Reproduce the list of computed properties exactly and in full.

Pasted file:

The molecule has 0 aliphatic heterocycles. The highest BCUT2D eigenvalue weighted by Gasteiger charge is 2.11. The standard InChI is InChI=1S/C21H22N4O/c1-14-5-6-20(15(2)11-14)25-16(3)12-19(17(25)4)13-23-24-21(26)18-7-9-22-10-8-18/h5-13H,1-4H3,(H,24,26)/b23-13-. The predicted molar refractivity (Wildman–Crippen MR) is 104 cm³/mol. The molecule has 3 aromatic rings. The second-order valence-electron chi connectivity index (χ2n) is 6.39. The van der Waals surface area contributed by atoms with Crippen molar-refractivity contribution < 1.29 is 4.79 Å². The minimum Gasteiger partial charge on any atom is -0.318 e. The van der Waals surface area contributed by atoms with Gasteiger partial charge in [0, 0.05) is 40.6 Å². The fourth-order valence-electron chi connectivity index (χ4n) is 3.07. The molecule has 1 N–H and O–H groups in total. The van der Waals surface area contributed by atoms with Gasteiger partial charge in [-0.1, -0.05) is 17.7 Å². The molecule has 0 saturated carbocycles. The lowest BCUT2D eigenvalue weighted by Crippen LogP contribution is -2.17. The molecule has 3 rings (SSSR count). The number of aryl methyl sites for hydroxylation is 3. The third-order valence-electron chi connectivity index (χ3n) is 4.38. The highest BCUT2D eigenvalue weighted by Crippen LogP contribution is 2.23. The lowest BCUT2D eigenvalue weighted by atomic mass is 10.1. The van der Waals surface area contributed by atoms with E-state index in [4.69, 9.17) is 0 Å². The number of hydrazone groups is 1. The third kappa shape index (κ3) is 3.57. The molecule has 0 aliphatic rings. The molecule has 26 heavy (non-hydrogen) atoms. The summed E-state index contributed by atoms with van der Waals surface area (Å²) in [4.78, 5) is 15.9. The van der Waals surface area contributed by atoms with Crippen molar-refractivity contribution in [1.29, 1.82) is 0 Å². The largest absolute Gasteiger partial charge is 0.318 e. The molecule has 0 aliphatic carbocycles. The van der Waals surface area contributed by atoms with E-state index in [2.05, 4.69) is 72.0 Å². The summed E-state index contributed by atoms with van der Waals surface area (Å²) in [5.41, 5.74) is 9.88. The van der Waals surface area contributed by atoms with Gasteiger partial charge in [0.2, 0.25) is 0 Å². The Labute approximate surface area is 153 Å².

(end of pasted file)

The molecule has 0 aliphatic heterocycles. The highest BCUT2D eigenvalue weighted by Gasteiger charge is 2.11. The standard InChI is InChI=1S/C21H22N4O/c1-14-5-6-20(15(2)11-14)25-16(3)12-19(17(25)4)13-23-24-21(26)18-7-9-22-10-8-18/h5-13H,1-4H3,(H,24,26)/b23-13-. The predicted molar refractivity (Wildman–Crippen MR) is 104 cm³/mol. The molecule has 3 aromatic rings. The second-order valence-electron chi connectivity index (χ2n) is 6.39. The van der Waals surface area contributed by atoms with Crippen molar-refractivity contribution < 1.29 is 4.79 Å². The minimum Gasteiger partial charge on any atom is -0.318 e. The van der Waals surface area contributed by atoms with Gasteiger partial charge in [0, 0.05) is 40.6 Å². The fourth-order valence-electron chi connectivity index (χ4n) is 3.07. The molecule has 1 N–H and O–H groups in total. The van der Waals surface area contributed by atoms with Gasteiger partial charge in [-0.1, -0.05) is 17.7 Å². The molecule has 0 saturated carbocycles. The lowest BCUT2D eigenvalue weighted by Crippen LogP contribution is -2.17. The molecule has 3 rings (SSSR count). The number of aryl methyl sites for hydroxylation is 3. The third-order valence-electron chi connectivity index (χ3n) is 4.38. The highest BCUT2D eigenvalue weighted by Crippen LogP contribution is 2.23. The lowest BCUT2D eigenvalue weighted by atomic mass is 10.1. The van der Waals surface area contributed by atoms with E-state index in [4.69, 9.17) is 0 Å². The number of hydrazone groups is 1. The third kappa shape index (κ3) is 3.57. The molecule has 0 aliphatic rings. The molecule has 26 heavy (non-hydrogen) atoms. The summed E-state index contributed by atoms with van der Waals surface area (Å²) in [4.78, 5) is 15.9. The van der Waals surface area contributed by atoms with Crippen molar-refractivity contribution in [1.29, 1.82) is 0 Å². The largest absolute Gasteiger partial charge is 0.318 e. The molecule has 0 aliphatic carbocycles. The van der Waals surface area contributed by atoms with E-state index in [2.05, 4.69) is 72.0 Å². The summed E-state index contributed by atoms with van der Waals surface area (Å²) in [5.41, 5.74) is 9.88. The van der Waals surface area contributed by atoms with Gasteiger partial charge in [0.2, 0.25) is 0 Å². The Labute approximate surface area is 153 Å².